Style & Beauty

Estee Lauder Launches European-Specific Skincare Products

American women have their favorite beauty hang-ups: our boobs are too small, our skin too pale, our hips too wide, our faces too wrinkly.

So although not every woman in the US has the same beauty insecurities (one woman's inadequate chest is another woman's, er, treasure chest), beauty companies have figured out what the average American woman wants -- and it's not what a European woman wants.

Estee Lauder is debuting a new product called Revitalizing Supreme Global Anti-Aging Creme, the brand's first antiaging skin care product geared specifically towards European women.

Women's Wear Daily reports that the new face creme was created based on research conducted with women in Europe, catering to distinct European desires. So what makes a French or Spanish woman's skincare regimen different than an American's?

According to WWD, Estee Lauder found European women to be "active and pragmatic":

"She considers aging as a natural process and doesn't identify a specific problem linked to her skin," said Raffaella Cornaggia, [Estee Lauder's regional marketing director]. "She is not obsessed by beauty or by wrinkles. However, when she begins to notice certain changes in her skin, she wishes to delay them. She favors simplicity in her skin care, as well. In short, she seeks a complete solution."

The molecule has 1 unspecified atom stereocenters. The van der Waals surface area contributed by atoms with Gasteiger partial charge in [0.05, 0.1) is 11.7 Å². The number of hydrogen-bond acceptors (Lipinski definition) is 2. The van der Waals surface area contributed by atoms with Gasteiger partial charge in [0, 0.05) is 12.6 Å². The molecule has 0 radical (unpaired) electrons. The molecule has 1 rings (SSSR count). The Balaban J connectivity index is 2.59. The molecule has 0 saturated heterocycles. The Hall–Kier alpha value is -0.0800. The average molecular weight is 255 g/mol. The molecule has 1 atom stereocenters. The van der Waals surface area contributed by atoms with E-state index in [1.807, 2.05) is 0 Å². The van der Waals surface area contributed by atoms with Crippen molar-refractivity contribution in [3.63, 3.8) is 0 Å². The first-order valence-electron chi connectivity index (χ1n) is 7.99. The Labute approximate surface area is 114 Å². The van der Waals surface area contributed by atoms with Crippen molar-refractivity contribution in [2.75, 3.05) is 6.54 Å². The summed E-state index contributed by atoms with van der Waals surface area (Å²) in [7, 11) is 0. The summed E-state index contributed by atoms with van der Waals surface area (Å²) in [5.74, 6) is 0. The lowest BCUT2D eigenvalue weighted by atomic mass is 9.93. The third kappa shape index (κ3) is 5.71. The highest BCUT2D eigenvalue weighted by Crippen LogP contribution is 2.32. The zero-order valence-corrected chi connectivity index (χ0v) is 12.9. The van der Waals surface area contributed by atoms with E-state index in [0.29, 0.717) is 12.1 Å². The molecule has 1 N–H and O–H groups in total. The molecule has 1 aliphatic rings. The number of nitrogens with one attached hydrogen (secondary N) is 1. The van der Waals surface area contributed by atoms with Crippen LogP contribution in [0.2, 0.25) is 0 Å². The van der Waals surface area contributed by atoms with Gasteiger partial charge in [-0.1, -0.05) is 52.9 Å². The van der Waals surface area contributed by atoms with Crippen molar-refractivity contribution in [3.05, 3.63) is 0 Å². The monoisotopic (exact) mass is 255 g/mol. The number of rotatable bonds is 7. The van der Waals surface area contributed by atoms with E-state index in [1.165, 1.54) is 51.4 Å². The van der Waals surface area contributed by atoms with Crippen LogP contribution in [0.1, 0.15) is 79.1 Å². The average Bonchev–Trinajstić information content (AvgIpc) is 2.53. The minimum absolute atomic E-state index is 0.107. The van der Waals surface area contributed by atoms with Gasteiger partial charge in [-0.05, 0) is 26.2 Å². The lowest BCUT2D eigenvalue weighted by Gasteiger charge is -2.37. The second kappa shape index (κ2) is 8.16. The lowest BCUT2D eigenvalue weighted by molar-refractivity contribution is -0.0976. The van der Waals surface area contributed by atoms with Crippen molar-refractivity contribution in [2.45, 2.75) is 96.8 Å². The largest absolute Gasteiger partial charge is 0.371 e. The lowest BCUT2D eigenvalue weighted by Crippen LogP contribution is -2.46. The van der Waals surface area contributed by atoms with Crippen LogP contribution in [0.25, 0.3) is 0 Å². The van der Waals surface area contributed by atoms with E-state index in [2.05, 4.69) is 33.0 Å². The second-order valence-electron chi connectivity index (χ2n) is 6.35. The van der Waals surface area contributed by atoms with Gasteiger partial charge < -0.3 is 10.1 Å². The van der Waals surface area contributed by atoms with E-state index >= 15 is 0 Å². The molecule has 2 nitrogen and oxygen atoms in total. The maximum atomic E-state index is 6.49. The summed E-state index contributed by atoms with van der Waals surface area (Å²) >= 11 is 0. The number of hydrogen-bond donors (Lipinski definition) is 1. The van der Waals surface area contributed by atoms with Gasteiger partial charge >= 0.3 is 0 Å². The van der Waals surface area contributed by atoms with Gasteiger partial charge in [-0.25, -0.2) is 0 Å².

As opposed to American women, who obsess over every small detail. Laugh lines, crow's feet, frown lines, dark circles... there's not a blemish or wrinkle we have not named.

But while we may be more obsessive and paranoid than Europeans, at least we're more confident than the British: this summer, a survey revealed that generally, American women love their own bodies more than Brits do theirs.

35 percent of American women "loved their boobs," while only 20 percent of U.K. respondents felt the same way. Similarly, 30 percent of U.S. women said they loved their butts, whereas a mere 20 percent of British women were fans of their own bums.

And yet: despite loving their breasts more than British women, American ladies were still more likely to want plastic surgery, with 10 percent saying they "need a boob job" versus 5 percent of U.K. women.

While you ponder this dismaying state of American body image, read more about Estee Lauder's new European-specific product line at

Before You Go

Popular in the Community